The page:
The Hallyday case brings up many important issues, such as which country's law applies to the estate of a person with international connections. Estate planning documents can reduce some of these issues. An irrevocable trust, for example, can help protect assets from estate claims of potential heirs. Writing a will with specific provisions of the laws of a given state (or country) can also increase the chances that the will can be submitted to probate there. Including "no contest" provisions can also reduce the chances of estate litigation, and these provisions can also include challenges to the testator's choice of international law. While this may not prevent a foreign court from exercising its jurisdiction under its own judgment, it can decrease the chances that a potential heir will initiate such litigation.


Next, the Hallyday case illustrates how an estate may not fall entirely under the jurisdiction of the courts of a single country. The French court froze Mr. Hallyday's French assets because it did not have jurisdiction over his American assets. In time, the French court may make ultimate disposition of his French assets, while a California court retains jurisdiction over his will and Los Angeles holdings.


Appropriate estate planning strategies can reduce the likelihood of such confusing situations. A testator, for example, can place real estate assets under a holding company. Trusts can make provisions for assets after a grantor's death. Testators can use other explicit instructions and legal tools to protect assets from estate claims. Explicit planning can reduce ambiguity in estate administration, which, in turn, reduces the chances of probate litigation after a person's death.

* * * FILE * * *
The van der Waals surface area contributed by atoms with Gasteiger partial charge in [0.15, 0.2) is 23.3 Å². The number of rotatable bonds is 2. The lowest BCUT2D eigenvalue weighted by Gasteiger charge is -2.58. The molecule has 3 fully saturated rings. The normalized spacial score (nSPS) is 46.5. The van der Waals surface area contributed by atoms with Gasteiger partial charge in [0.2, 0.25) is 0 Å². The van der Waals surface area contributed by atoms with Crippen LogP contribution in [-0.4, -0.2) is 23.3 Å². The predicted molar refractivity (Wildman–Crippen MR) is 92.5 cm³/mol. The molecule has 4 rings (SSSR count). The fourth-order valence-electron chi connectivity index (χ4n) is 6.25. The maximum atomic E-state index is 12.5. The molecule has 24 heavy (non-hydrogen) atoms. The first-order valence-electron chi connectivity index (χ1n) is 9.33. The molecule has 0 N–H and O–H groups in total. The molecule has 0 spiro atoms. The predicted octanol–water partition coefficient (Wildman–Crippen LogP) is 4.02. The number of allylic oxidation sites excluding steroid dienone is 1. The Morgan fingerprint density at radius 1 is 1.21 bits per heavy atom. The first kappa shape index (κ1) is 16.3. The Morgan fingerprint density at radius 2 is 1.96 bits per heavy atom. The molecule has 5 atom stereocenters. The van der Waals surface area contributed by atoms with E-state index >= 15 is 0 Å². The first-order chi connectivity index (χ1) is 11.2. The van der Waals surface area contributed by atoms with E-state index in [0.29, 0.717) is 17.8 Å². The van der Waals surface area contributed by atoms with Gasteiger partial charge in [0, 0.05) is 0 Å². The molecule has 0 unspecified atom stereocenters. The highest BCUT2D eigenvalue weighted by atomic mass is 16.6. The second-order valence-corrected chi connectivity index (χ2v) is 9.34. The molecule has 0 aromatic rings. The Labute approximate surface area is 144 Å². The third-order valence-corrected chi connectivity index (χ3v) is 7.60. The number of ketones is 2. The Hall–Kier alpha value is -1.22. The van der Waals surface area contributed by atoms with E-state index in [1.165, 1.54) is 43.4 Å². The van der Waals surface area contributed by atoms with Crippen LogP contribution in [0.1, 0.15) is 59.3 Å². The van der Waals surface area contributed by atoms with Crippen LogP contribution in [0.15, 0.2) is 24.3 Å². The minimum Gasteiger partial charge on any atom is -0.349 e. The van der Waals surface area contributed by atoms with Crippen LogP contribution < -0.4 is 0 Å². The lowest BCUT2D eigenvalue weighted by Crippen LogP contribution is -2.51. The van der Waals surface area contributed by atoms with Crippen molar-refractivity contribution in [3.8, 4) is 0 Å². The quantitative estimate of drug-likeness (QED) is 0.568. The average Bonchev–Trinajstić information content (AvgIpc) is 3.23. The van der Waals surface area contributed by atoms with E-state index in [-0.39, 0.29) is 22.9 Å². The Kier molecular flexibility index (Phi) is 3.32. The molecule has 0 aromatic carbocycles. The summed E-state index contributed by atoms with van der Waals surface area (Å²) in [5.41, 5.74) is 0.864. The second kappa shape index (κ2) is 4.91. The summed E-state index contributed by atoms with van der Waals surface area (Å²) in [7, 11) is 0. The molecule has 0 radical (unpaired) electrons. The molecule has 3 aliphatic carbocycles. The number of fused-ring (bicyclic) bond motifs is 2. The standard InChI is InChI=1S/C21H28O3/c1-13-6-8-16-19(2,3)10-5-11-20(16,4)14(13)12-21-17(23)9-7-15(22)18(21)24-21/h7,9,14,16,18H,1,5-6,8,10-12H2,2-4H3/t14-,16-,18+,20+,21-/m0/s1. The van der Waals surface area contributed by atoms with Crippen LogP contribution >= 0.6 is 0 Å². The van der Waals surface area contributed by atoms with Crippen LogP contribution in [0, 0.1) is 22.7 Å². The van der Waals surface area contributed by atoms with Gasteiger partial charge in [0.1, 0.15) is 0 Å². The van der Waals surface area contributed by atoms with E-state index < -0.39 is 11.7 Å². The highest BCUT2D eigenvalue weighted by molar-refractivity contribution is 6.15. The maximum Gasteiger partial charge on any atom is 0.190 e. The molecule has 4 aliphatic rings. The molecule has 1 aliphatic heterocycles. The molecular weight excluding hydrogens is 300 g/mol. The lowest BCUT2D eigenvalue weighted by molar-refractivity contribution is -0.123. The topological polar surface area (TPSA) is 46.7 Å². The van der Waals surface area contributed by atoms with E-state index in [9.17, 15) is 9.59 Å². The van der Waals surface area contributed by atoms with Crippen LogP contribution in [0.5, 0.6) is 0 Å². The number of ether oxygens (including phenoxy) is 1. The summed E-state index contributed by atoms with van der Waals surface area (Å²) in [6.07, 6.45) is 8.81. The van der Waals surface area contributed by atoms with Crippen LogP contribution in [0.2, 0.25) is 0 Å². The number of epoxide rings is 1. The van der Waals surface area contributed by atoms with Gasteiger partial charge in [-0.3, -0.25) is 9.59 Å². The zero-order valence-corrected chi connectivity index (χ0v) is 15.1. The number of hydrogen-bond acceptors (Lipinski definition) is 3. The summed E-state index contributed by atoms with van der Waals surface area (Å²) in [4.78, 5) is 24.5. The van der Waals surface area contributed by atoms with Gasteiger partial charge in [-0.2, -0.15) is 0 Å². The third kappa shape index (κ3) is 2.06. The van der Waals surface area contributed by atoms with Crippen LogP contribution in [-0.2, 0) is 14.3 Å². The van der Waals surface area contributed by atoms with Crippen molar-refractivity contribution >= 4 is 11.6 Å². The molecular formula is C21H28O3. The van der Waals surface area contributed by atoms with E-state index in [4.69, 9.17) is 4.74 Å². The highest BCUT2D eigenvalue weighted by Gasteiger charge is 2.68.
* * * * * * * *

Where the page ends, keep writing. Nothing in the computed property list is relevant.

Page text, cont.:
International Issues in Estates Involving Unique Types of Businesses

Some estates involve unique types of businesses. This presents an added complication to an already complex situation involving international estate litigation.


Consider the estate of Walter Becker, co-founder of the rock band Steely Dan. Forbes reports that his widow demanded a one-half ownership interest in the band from co-founder Donald Fagen. Fagen is now suing Mrs. Becker to retain full ownership of the band. He relies on a 1972 agreement that allowed him to purchase Becker's interest in the band. Mrs. Becker claims the agreement is invalid, and that she is entitled to one-half ownership. This would include management rights, decision-making authority, and other matters beyond a simple financial interest in the band's profits.